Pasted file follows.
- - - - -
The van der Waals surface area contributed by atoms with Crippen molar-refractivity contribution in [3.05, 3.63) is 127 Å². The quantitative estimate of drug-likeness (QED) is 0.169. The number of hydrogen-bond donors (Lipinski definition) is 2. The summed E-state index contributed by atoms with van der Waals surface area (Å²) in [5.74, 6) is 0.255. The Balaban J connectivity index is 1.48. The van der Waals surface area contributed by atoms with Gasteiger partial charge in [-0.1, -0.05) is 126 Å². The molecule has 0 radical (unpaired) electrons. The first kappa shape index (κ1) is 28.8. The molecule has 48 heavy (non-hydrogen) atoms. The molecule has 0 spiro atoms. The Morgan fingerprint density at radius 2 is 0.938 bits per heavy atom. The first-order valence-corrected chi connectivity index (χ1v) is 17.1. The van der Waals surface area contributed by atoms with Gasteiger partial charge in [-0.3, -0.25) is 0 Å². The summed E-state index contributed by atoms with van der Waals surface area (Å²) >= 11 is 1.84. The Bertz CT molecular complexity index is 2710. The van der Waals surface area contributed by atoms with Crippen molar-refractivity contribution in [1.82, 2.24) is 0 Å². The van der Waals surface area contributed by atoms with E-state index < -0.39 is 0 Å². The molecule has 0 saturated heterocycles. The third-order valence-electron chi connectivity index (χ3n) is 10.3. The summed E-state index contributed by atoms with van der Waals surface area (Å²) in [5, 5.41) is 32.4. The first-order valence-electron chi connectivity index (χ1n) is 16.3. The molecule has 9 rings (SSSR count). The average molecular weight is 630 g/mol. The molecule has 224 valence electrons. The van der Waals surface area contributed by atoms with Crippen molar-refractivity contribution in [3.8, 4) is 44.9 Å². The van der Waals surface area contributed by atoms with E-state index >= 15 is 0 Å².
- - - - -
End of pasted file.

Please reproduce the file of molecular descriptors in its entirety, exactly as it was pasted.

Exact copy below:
The van der Waals surface area contributed by atoms with Crippen molar-refractivity contribution in [3.05, 3.63) is 127 Å². The quantitative estimate of drug-likeness (QED) is 0.169. The number of hydrogen-bond donors (Lipinski definition) is 2. The summed E-state index contributed by atoms with van der Waals surface area (Å²) in [5.74, 6) is 0.255. The Balaban J connectivity index is 1.48. The van der Waals surface area contributed by atoms with Gasteiger partial charge in [-0.1, -0.05) is 126 Å². The molecule has 0 radical (unpaired) electrons. The first kappa shape index (κ1) is 28.8. The molecule has 48 heavy (non-hydrogen) atoms. The molecule has 0 spiro atoms. The Morgan fingerprint density at radius 2 is 0.938 bits per heavy atom. The first-order valence-corrected chi connectivity index (χ1v) is 17.1. The van der Waals surface area contributed by atoms with Gasteiger partial charge in [-0.3, -0.25) is 0 Å². The summed E-state index contributed by atoms with van der Waals surface area (Å²) >= 11 is 1.84. The Bertz CT molecular complexity index is 2710. The van der Waals surface area contributed by atoms with Crippen molar-refractivity contribution in [1.82, 2.24) is 0 Å². The van der Waals surface area contributed by atoms with E-state index < -0.39 is 0 Å². The molecule has 0 saturated heterocycles. The third-order valence-electron chi connectivity index (χ3n) is 10.3. The summed E-state index contributed by atoms with van der Waals surface area (Å²) in [5, 5.41) is 32.4. The first-order valence-electron chi connectivity index (χ1n) is 16.3. The molecule has 9 rings (SSSR count). The average molecular weight is 630 g/mol. The molecule has 224 valence electrons. The van der Waals surface area contributed by atoms with Crippen molar-refractivity contribution in [3.8, 4) is 44.9 Å². The van der Waals surface area contributed by atoms with E-state index >= 15 is 0 Å².